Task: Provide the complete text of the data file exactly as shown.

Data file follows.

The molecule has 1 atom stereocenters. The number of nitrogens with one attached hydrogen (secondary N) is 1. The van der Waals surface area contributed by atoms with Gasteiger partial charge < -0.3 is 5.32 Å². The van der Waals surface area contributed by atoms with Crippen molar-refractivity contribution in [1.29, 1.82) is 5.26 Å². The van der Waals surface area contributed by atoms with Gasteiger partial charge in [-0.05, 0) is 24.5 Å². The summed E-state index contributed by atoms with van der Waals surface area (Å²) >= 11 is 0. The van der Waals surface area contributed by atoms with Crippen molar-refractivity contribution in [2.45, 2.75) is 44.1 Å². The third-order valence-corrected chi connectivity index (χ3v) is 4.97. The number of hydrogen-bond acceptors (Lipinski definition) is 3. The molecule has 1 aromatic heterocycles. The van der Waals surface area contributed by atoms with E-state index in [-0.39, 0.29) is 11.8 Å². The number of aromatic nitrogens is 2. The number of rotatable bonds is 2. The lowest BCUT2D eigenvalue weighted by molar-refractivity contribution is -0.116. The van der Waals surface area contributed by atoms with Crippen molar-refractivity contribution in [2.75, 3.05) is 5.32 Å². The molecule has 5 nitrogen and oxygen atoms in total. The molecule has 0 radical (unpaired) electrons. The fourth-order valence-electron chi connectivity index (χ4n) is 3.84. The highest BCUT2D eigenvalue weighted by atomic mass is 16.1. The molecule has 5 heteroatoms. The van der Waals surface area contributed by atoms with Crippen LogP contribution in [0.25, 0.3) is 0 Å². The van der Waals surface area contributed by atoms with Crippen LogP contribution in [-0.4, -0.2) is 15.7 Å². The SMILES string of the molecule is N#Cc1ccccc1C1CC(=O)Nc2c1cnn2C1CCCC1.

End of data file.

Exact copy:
The molecule has 1 atom stereocenters. The number of nitrogens with one attached hydrogen (secondary N) is 1. The van der Waals surface area contributed by atoms with Gasteiger partial charge < -0.3 is 5.32 Å². The van der Waals surface area contributed by atoms with Crippen molar-refractivity contribution in [1.29, 1.82) is 5.26 Å². The van der Waals surface area contributed by atoms with Gasteiger partial charge in [-0.05, 0) is 24.5 Å². The summed E-state index contributed by atoms with van der Waals surface area (Å²) >= 11 is 0. The van der Waals surface area contributed by atoms with Crippen molar-refractivity contribution in [2.45, 2.75) is 44.1 Å². The third-order valence-corrected chi connectivity index (χ3v) is 4.97. The number of hydrogen-bond acceptors (Lipinski definition) is 3. The molecule has 1 aromatic heterocycles. The van der Waals surface area contributed by atoms with E-state index in [-0.39, 0.29) is 11.8 Å². The number of aromatic nitrogens is 2. The number of rotatable bonds is 2. The lowest BCUT2D eigenvalue weighted by molar-refractivity contribution is -0.116. The van der Waals surface area contributed by atoms with Crippen molar-refractivity contribution in [2.75, 3.05) is 5.32 Å². The molecule has 5 nitrogen and oxygen atoms in total. The molecule has 0 radical (unpaired) electrons. The fourth-order valence-electron chi connectivity index (χ4n) is 3.84. The highest BCUT2D eigenvalue weighted by atomic mass is 16.1. The molecule has 5 heteroatoms. The van der Waals surface area contributed by atoms with Crippen LogP contribution in [0.25, 0.3) is 0 Å². The van der Waals surface area contributed by atoms with Crippen LogP contribution in [-0.4, -0.2) is 15.7 Å². The SMILES string of the molecule is N#Cc1ccccc1C1CC(=O)Nc2c1cnn2C1CCCC1.